Tag Archives: Kate Lyn Sheil

CAPSULE: MOUNTAIN REST (2018)

DIRECTED BY: Alex O Eaton

FEATURING: Natalia Dyer, , , Shawn Hatosy

PLOT: Frankie takes her teenage daughter Clara to meet her ailing grandmother, a retired Hollywood actress, for the first time at her cabin in the mountains, where old resentments resurface.

Still from Mountain Rest (2018)

WHY IT WON’T MAKE THE LIST: Despite being pitched as a “surreal drama,” the only weird elements here are a single dream sequence and an incongruously ominous tone.

COMMENTS: A chamber drama shot almost entirely in the director’s family’s cabin, Mountain Rest‘s greatest strength lies in its trio of female leads, followed closely by the postcard-perfect shots of the Blue Ridge Mountains. Natalia Dyer (the main commercial draw, thanks to “Stranger Things”) plays granddaughter Clara. Dyer, incredibly, is already 21 years old; I would have pegged her character at 15 at the oldest. She takes advantage of her waifish look to portray a teen more convincingly than an actual teenager would; when her character nervously samples a glass of wine or tries for some ambiguous flirtation, the actress has the underlying awareness of someone who understands both the insecurity of late adolescence and the lurking perils of adulthood. TV vet Frances Conroy (“Six Feet Under,” “American Horror Story”) gets the chance to give her take on a flamboyant Norma Desmond type past-her-prime starlet, and clearly relishes the opportunity. As the mother caught between these two women, Kate Lyn Sheil—who for a decade now has seemed like the hot young indie actress just about to break into the mainstream—has an almost thankless role, mainly reacting to the younger woman with concern and the older with simmering resentment, yet holds her own. It’s no surprise that the only male actor is upstaged by these three. His character is a bit ambiguous (is he a scheming gigolo, or just a faithful caretaker?), but his Carolina accent is a softspoken fail.

The scenario puts these four in a cabin for a couple of days; sparks threaten to fly, but nothing really ignites. A secret is revealed, but it has dull teeth. And, most frustratingly, Mountain Rest keeps threatening to venture into scary psychological thriller territory, then pulls back. The film suggests a sense of danger around Clara that never materializes. She meets the local teens and drinks beer/smokes pot, and soon thereafter is mysteriously hypnotized by a rushing mountain stream. Later, in the film’s only weird sequence, she will visit that location again, in a dream. One-shots show her apprehensive knitted brow and a string quartet broods ominously as she eavesdrops on conversations between her mother and the caretaker, or her grandmother and her dead husband. A minimal level of taboo sexual tension develops between her and Bascolm. Wrapped in a towel, she discovers a knothole in the bathroom door. She’s so tightly wound that she bites off the rim of a wine glass. But nothing ever develops from these hints; the noose stays slack.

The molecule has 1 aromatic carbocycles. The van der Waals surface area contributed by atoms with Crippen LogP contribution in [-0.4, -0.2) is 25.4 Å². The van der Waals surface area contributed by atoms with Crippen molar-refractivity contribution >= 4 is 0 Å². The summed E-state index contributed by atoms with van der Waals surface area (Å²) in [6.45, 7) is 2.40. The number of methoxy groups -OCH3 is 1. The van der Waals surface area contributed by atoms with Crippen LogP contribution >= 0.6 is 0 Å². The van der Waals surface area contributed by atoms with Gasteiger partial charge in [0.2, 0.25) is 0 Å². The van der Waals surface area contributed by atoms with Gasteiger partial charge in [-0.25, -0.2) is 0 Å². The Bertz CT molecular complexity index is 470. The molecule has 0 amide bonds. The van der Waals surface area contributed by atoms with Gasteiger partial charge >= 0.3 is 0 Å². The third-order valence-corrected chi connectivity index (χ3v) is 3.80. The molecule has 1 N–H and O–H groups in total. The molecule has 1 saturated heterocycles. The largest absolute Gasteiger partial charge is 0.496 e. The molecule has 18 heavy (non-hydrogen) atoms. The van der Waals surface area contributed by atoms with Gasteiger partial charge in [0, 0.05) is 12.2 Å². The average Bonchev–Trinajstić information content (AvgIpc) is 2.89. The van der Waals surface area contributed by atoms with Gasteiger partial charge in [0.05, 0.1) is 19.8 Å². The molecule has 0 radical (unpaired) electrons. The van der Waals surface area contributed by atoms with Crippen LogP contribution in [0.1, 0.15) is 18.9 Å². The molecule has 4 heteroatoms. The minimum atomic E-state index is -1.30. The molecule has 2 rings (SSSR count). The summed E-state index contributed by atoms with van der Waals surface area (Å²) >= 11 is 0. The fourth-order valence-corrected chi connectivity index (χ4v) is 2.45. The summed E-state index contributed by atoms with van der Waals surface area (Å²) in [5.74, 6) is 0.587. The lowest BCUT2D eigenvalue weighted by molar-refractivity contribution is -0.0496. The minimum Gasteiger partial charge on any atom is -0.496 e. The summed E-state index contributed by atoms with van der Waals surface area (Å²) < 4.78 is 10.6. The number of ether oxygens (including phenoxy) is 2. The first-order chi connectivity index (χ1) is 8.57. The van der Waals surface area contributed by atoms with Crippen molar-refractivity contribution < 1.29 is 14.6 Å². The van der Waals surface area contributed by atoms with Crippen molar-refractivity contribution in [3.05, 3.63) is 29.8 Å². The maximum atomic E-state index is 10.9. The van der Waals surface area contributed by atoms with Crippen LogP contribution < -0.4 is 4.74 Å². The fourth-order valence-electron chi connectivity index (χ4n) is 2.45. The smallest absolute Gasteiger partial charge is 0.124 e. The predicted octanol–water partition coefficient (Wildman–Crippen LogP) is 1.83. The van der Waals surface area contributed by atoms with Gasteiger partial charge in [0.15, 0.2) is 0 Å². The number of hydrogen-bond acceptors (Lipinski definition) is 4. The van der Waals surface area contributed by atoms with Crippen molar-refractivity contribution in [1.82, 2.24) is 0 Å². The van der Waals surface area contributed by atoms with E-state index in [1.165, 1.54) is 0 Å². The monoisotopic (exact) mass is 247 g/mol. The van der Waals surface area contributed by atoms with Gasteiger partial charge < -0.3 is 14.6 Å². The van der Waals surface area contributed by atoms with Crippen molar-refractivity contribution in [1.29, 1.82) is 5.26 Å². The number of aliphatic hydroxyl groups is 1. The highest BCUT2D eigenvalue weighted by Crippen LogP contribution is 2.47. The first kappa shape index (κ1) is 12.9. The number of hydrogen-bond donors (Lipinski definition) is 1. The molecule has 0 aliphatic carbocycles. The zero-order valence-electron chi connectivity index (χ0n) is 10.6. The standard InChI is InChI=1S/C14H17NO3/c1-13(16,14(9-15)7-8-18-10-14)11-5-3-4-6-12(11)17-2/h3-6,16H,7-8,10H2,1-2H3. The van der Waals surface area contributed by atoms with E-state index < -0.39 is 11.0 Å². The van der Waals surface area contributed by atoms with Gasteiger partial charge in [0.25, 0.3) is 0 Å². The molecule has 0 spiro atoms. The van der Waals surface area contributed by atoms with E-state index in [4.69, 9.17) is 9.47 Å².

Alex O Eaton (no “.” after the middle initial) assembles and directs a fantastic cast. The three actresses create a realistic, distrustful-yet-fond generational dynamic among each other, one that often plays out as more gripping than the dialogue directs. The cinematography is pro, the music well-chosen.  And Eaton has a gift for creating miniature moments of subtle unease. But the story here stays too restrained; every time it threatens to move in a dangerous direction, it pulls back and goes for the obvious angle. The young director shows talent to craft individual scenes and shots that hint at deeper meaning and menace; I’d like to see what she could do if she lets herself go for broke.

WHAT THE CRITICS SAY:

“…a tense, imagistic drama with an almost somnambulant rhythm…”–Steve Haruch, Nashville Scene (festival screening)

CAPSULE: SOMEBODY UP THERE LIKES ME (2012)

DIRECTED BY: Bob Byington

FEATURING: Keith Poulson, Nick Offerman, , Stephanie Hunt,

PLOT: Thirty-five years in the life of a waiter who goes through three lovers and one friend while not visibly aging, possibly thanks to a magical suitcase.

Still from Somebody Up There Likes Me (2012)

WHY IT WON’T MAKE THE LIST: Somebody Up There Likes Me is an experiment that dares to ask the question: just how deadpan can you make your comedy before the funny completely evaporates? It comes perilously close to finding the answer.